The team has chosen grafted trees that even when they over grow, they don’t exert much pressure on the terraced areas until the roots have been firmly established in the soils.

Other conservation plants being promoted alongside the agroforestry trees are shrubs like Calliandra, which is also animal fodder, Napier grass as well as Makuna plant, Buyinza explained.

The agroforestry trees are being planted in Manafwa, Bududa and Mbale districts in eastern Uganda, especially in coffee gardens, Buyinza added.

Bubulo East MP David Musila educating framers on tree planting

Existing conservation practices

Although the two tree species out of the seven have been highlighted as best for agroforestry, Buyinza said technologies such as fodder banks (where high quality fodder species are planted on boundaries to provide feeds for livestock), boundary planting, riverbank restoration using trees are also being promoted.

Other methods are the scattered tree method on the farm for farmers with small pieces of land, vegetation strips (an area where vegetation is maintained in a garden to remove or sieve out sediment and other pollutants from surface runoff water) and then woodlots to control soil erosion are being promoted in most vulnerable farming communities like Mt. Elgon region.


For the sustainability of the intervention, Buyinza said they have established community tree nurseries and at the NaFORRI Rural Resource Centre in Mbale, which is a one-stop centre for farmers to access information in relation to agroforestry, tree seedlings and training facilities.

“We have trained farmers and have given them a start-up seed to establish their own nurseries. One of the nurseries has since secured a tender from Manafwa district administration to supply seedlings,” Buyinza added.

Trees to avoid while practicing agroforestry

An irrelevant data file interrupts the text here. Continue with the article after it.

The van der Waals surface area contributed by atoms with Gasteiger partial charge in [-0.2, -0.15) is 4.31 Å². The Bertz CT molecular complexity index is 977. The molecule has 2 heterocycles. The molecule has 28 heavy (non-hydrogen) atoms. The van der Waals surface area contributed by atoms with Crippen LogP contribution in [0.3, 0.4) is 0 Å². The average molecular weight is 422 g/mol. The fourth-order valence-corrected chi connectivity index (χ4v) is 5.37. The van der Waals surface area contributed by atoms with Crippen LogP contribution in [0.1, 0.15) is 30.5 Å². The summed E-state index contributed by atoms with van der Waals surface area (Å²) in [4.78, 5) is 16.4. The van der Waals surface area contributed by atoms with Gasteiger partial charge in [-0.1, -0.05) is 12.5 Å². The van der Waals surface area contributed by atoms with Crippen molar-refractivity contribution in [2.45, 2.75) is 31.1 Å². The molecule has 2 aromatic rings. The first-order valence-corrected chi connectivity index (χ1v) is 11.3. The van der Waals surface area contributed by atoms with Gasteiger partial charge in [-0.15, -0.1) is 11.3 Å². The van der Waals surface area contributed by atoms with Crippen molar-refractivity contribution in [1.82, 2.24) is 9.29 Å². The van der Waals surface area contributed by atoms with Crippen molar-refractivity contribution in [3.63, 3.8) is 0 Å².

Much as the planting of trees is being encouraged across by government and other stakeholders to restore the tree cover, care must be taken when practicing agroforestry.

Because some trees have been reported by farmers especially in Iganga and Bushenyi districts, that they harbour pests that attack especially coffee plants.

Although there are trees that harbour disease-causing organisms to coffee, these can be managed through pruning.

“To prove to them, we carried out demonstrations on some sites, and the results were clear, trees that were not pruned didn’t have fruit but also they created an environment that favors the growth of pests,” Buyinza explained.

He added that “If there is a pest or fungus and there is this moist area below the trees, the pest will harbour itself there. And below this nice shed, there is some coffee below and its food so pests tend to move to the nearest food point. But if farmers can learn to manage the trees, we shall have solved half of the problem,”

He also admits that some trees are alternative hosts to pests that attack coffee. So when the pest is in coffee it will find the trees also friendly, it will get into the tree or if found in the tree, it will find the coffee friendly to it.

Planting tips for trees

To benefit from agroforestry, spacing of the said trees should be considered because usually have a bigger canopy or crown when mature, for example Albizia coriaria (Mugavu), when mature has a canopy with a diameter of up to 30 metres.

“When planting it means the tree should be far from each, especially farmers with smaller pieces of land. But those with bigger pieces of land, we advise them to plant closer because of the demand for firewood and charcoal, however, thinning should be carried out continuously as the plant grows to limit the shade,” he added.